With markets going quiet, it is time to look back on 2009.
One year ago, the terrible market panic post-Lehman had begun to abate, and all mice in the mortgage house eagerly awaited the Fed’s purchases of mortgages. The economy itself was still in a freefall that was not to slow until spring, and tentative recovery in early summer flattened in the fall. However, flat beats panic. By a lot.
Most citizens still grope for a handle on the crisis. What had happened that made us so vulnerable? Four years ago, housing began to burst its bubble. Two-and-a-half years ago, in summer 2007, bad mortgage assets undercut the whole, immense pile of bad IOUs from here to Europe, fire sales and credit collapse fed on each other, and financial assets throughout the West began abrupt decline.
That was and is "asset deflation" — not monetary or Consumer Price Index CPI deflation, just assets. The Fed prevented the mistakes of the 1930s: the banking system did not close, no deposits were lost, the money supply did not decline, and consumer prices held. However, great damage was done to household net worth, unlike any downturn since the ’30s.
Net worth is what we have after we subtract liabilities from assets. Thus asset deflation after an all-time debt party cut net worths of all kinds, and the highly leveraged saw their net worths go negative.
The best detail and description of that stomach-dropping experience resides at www.federalreserve.gov — click to view the "Balance sheet tables" document at this link: http://www.federalreserve.gov/releases/z1/Current/, and take a look at the first page (104). …CONTINUED
Household net worth crested in 2006 at $64.5 trillion. (Those gloomy about U.S. prospects might note: Not bad). The total diminished a bit as home values faded, but was still north of $60 trillion on July 4, 2008. Then through an open manhole dropped $11.5 trillion by April Fools’ Day 2009 to $48.5 trillion.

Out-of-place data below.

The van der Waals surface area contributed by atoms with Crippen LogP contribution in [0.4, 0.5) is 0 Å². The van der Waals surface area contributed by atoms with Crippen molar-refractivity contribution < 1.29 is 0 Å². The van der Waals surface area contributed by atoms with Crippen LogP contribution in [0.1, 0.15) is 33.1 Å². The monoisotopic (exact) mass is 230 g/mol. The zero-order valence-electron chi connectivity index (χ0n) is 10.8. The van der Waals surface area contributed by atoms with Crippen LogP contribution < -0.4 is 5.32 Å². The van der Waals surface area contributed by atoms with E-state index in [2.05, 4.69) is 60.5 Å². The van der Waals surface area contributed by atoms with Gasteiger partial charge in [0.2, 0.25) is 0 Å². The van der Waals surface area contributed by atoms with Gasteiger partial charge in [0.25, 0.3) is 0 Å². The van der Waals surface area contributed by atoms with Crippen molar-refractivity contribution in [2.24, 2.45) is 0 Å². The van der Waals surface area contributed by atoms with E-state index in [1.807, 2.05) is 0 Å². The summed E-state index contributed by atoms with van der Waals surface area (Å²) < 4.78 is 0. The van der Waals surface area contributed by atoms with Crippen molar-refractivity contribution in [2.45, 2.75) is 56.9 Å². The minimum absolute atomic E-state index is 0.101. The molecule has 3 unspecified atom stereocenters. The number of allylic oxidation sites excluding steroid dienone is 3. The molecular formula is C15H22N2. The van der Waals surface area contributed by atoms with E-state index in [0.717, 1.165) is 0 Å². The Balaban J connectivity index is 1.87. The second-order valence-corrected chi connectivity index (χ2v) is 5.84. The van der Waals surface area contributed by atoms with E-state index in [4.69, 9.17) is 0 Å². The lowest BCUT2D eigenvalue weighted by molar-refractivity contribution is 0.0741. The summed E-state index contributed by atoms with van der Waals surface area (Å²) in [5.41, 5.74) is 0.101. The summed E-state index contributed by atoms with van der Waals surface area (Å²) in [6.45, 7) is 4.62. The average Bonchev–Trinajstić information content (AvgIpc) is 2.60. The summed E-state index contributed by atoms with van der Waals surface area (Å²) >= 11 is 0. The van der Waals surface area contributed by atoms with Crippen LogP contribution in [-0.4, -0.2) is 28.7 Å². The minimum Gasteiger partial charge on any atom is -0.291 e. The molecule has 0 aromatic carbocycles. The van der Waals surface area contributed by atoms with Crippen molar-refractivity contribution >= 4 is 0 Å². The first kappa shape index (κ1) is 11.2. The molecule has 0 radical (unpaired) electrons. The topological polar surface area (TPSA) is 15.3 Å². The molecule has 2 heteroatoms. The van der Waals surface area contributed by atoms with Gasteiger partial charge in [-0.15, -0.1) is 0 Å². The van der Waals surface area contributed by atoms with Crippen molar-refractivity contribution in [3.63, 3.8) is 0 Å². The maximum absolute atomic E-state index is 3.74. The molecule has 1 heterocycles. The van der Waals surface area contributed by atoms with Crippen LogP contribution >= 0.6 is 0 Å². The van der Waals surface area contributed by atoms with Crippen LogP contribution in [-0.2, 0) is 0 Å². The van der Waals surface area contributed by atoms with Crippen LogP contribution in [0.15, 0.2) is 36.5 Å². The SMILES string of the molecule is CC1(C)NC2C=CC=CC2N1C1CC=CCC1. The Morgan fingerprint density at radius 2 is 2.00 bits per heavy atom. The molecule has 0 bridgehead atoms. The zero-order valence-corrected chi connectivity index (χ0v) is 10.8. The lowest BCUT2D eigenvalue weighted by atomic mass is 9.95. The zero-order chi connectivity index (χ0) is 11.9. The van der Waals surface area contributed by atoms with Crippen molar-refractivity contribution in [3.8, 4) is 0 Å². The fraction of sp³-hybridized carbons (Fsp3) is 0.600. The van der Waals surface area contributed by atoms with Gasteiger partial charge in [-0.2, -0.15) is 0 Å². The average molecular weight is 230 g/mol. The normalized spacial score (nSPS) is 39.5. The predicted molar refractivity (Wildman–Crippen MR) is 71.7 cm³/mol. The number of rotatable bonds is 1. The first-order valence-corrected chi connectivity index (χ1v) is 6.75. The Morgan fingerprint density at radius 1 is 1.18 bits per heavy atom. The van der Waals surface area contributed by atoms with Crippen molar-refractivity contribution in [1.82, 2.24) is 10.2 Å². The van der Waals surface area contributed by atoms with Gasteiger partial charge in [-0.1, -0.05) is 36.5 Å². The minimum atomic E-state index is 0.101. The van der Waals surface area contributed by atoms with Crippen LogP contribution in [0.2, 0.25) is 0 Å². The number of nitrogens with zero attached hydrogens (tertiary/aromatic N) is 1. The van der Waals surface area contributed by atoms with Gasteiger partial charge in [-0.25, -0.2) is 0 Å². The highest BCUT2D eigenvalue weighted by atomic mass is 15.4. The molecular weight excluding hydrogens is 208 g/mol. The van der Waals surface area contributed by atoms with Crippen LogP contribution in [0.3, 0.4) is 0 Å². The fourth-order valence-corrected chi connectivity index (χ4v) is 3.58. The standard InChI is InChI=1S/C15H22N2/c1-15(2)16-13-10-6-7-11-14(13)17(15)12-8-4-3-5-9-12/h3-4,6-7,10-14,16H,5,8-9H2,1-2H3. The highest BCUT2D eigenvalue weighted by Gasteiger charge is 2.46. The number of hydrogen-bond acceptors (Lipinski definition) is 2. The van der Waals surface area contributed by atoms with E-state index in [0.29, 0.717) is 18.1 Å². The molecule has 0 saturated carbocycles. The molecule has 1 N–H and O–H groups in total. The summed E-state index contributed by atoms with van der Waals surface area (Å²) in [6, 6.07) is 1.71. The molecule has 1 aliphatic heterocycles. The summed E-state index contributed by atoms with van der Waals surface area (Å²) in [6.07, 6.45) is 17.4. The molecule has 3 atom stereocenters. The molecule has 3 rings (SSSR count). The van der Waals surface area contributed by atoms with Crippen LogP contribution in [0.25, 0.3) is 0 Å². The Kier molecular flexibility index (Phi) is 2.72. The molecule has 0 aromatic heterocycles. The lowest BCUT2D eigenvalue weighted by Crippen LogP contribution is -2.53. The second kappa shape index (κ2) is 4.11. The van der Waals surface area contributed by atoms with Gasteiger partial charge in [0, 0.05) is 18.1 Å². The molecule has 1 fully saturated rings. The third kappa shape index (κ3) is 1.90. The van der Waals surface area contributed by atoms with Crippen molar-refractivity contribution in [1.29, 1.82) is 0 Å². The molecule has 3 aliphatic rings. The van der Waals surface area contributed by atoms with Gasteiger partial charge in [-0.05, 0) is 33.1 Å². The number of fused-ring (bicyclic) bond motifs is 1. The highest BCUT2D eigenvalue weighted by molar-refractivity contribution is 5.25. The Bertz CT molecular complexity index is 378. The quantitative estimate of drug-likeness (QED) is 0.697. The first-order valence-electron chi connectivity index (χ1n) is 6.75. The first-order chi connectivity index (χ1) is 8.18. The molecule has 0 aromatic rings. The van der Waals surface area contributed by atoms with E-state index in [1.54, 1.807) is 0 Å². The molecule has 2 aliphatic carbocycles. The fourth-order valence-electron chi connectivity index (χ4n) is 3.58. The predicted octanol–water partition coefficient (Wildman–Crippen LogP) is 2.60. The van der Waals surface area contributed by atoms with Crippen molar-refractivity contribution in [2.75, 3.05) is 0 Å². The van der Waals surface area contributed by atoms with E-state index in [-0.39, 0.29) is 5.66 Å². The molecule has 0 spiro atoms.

In the whole period, 2006 peak to spring 2009 bottom, household liabilities changed hardly at all, just about $14 trillion, mortgages $11 trillion of that total. Our net worth did not decline because we continued to balloon our borrowing and spending, but because our assets unwound and the unwind centered in stocks and housing.
From 2006 to spring 2009, stocks and mutual funds held by households fell from $14.3 trillion to $8.4. The value of homes fell from $23 trillion to $15.7 trillion. Un-leveraged stocks and funds fell 41 percent; homes minus loans, net equity fell from $12 trillion to $4.7 trillion, a 60 percent collapse.
The Z-1 report says household stocks and funds have recovered $3.2 trillion, and total net worth is up $5 trillion since the spring bottom. However, the Fed includes a $1 trillion rebound in home values, and I find that hard to believe. No, impossible.
The home-value accounts are terribly unreliable. Everybody’s estimates — Fed, Zillow, Standard & Poor’s/Case-Shiller, First American CoreLogic, RealtyTrac — are based on tweaking assessed value by estimated impact of recent sales.
Notoriously inaccurate assessed values aside, recent sales reflect the values only of homes that have sold, not the many millions in "shadow inventory," delinquent or underwater. Nor the fraction fallen so far that sellers won’t try to sell, as evidenced by nationwide drop in homes listed for sale.
So, looking backward and forward, the persistence of this recession is due to the damage in home equity: our most tender spot. However, our resilience and long-term prospects show in our remaining net worth: $53.4 trillion, down only 8 percent from peak.
A glance at the Z-1 chart of accounts shows the astounding amount of money we have stashed in various squirrel holes: pension reserves larger than all mortgages, deposits and bonds more than stocks. It may take a while, but we’ll make it.
Lou Barnes is a mortgage broker and nationally syndicated columnist based in Boulder, Colo. He can be reached at email@example.com.
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